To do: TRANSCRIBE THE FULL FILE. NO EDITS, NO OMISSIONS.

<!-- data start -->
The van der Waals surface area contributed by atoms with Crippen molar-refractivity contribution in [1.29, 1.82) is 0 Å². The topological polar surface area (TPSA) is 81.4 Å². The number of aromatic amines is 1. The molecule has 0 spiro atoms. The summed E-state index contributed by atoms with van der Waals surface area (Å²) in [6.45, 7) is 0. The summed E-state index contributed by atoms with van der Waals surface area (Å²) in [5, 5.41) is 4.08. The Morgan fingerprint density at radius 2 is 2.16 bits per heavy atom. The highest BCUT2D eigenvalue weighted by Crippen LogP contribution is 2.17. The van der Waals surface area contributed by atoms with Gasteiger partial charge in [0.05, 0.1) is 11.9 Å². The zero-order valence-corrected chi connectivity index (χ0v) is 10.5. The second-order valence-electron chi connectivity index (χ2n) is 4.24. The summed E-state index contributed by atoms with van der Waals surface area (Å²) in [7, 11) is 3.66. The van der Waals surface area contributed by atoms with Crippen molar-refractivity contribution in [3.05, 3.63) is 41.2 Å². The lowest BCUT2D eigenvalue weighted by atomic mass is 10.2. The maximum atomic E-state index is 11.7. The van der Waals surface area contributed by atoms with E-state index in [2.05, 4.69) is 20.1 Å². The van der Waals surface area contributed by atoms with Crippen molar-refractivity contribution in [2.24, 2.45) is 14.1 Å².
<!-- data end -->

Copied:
The van der Waals surface area contributed by atoms with Crippen molar-refractivity contribution in [1.29, 1.82) is 0 Å². The topological polar surface area (TPSA) is 81.4 Å². The number of aromatic amines is 1. The molecule has 0 spiro atoms. The summed E-state index contributed by atoms with van der Waals surface area (Å²) in [6.45, 7) is 0. The summed E-state index contributed by atoms with van der Waals surface area (Å²) in [5, 5.41) is 4.08. The Morgan fingerprint density at radius 2 is 2.16 bits per heavy atom. The highest BCUT2D eigenvalue weighted by Crippen LogP contribution is 2.17. The van der Waals surface area contributed by atoms with Gasteiger partial charge in [0.05, 0.1) is 11.9 Å². The zero-order valence-corrected chi connectivity index (χ0v) is 10.5. The second-order valence-electron chi connectivity index (χ2n) is 4.24. The summed E-state index contributed by atoms with van der Waals surface area (Å²) in [7, 11) is 3.66. The van der Waals surface area contributed by atoms with Crippen molar-refractivity contribution in [3.05, 3.63) is 41.2 Å². The lowest BCUT2D eigenvalue weighted by atomic mass is 10.2. The maximum atomic E-state index is 11.7. The van der Waals surface area contributed by atoms with E-state index in [2.05, 4.69) is 20.1 Å². The van der Waals surface area contributed by atoms with Crippen molar-refractivity contribution in [2.24, 2.45) is 14.1 Å².